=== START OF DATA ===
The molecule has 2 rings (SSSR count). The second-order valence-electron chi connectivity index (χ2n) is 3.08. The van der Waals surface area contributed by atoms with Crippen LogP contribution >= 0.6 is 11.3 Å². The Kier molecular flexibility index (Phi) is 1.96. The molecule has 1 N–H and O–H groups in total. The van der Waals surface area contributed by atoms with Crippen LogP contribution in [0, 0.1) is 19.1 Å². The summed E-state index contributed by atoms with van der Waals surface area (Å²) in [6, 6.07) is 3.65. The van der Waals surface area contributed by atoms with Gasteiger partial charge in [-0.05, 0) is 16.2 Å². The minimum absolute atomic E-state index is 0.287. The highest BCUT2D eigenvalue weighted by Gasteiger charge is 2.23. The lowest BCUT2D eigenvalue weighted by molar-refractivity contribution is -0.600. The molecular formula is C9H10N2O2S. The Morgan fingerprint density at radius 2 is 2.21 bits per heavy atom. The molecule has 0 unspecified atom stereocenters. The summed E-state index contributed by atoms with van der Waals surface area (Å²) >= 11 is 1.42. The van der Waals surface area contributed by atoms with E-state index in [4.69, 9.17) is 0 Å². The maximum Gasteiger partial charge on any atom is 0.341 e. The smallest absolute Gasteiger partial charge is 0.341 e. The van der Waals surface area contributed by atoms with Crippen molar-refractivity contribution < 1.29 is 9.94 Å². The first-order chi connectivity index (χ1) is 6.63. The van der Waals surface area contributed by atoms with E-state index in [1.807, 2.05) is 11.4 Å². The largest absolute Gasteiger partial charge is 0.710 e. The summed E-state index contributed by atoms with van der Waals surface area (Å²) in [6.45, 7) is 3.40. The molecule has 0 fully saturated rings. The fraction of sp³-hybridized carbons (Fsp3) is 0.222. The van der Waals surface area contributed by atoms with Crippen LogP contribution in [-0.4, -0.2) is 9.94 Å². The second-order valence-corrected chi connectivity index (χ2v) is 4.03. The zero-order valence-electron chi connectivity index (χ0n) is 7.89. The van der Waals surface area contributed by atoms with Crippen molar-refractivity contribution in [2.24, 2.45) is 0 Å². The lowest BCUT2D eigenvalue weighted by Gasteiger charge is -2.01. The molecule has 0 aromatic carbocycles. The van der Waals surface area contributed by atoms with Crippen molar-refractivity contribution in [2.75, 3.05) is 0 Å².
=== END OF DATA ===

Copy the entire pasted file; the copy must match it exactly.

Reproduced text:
The molecule has 2 rings (SSSR count). The second-order valence-electron chi connectivity index (χ2n) is 3.08. The van der Waals surface area contributed by atoms with Crippen LogP contribution >= 0.6 is 11.3 Å². The Kier molecular flexibility index (Phi) is 1.96. The molecule has 1 N–H and O–H groups in total. The van der Waals surface area contributed by atoms with Crippen LogP contribution in [0, 0.1) is 19.1 Å². The summed E-state index contributed by atoms with van der Waals surface area (Å²) in [6, 6.07) is 3.65. The van der Waals surface area contributed by atoms with Gasteiger partial charge in [-0.05, 0) is 16.2 Å². The minimum absolute atomic E-state index is 0.287. The highest BCUT2D eigenvalue weighted by Gasteiger charge is 2.23. The lowest BCUT2D eigenvalue weighted by molar-refractivity contribution is -0.600. The molecular formula is C9H10N2O2S. The Morgan fingerprint density at radius 2 is 2.21 bits per heavy atom. The molecule has 0 unspecified atom stereocenters. The summed E-state index contributed by atoms with van der Waals surface area (Å²) >= 11 is 1.42. The van der Waals surface area contributed by atoms with E-state index in [4.69, 9.17) is 0 Å². The maximum Gasteiger partial charge on any atom is 0.341 e. The smallest absolute Gasteiger partial charge is 0.341 e. The van der Waals surface area contributed by atoms with Crippen molar-refractivity contribution < 1.29 is 9.94 Å². The first-order chi connectivity index (χ1) is 6.63. The van der Waals surface area contributed by atoms with E-state index in [1.807, 2.05) is 11.4 Å². The largest absolute Gasteiger partial charge is 0.710 e. The summed E-state index contributed by atoms with van der Waals surface area (Å²) in [6.45, 7) is 3.40. The molecule has 0 fully saturated rings. The fraction of sp³-hybridized carbons (Fsp3) is 0.222. The van der Waals surface area contributed by atoms with Crippen LogP contribution in [-0.4, -0.2) is 9.94 Å². The second-order valence-corrected chi connectivity index (χ2v) is 4.03. The zero-order valence-electron chi connectivity index (χ0n) is 7.89. The van der Waals surface area contributed by atoms with Crippen molar-refractivity contribution in [2.24, 2.45) is 0 Å². The lowest BCUT2D eigenvalue weighted by Gasteiger charge is -2.01. The molecule has 0 aromatic carbocycles. The van der Waals surface area contributed by atoms with Crippen molar-refractivity contribution in [2.75, 3.05) is 0 Å².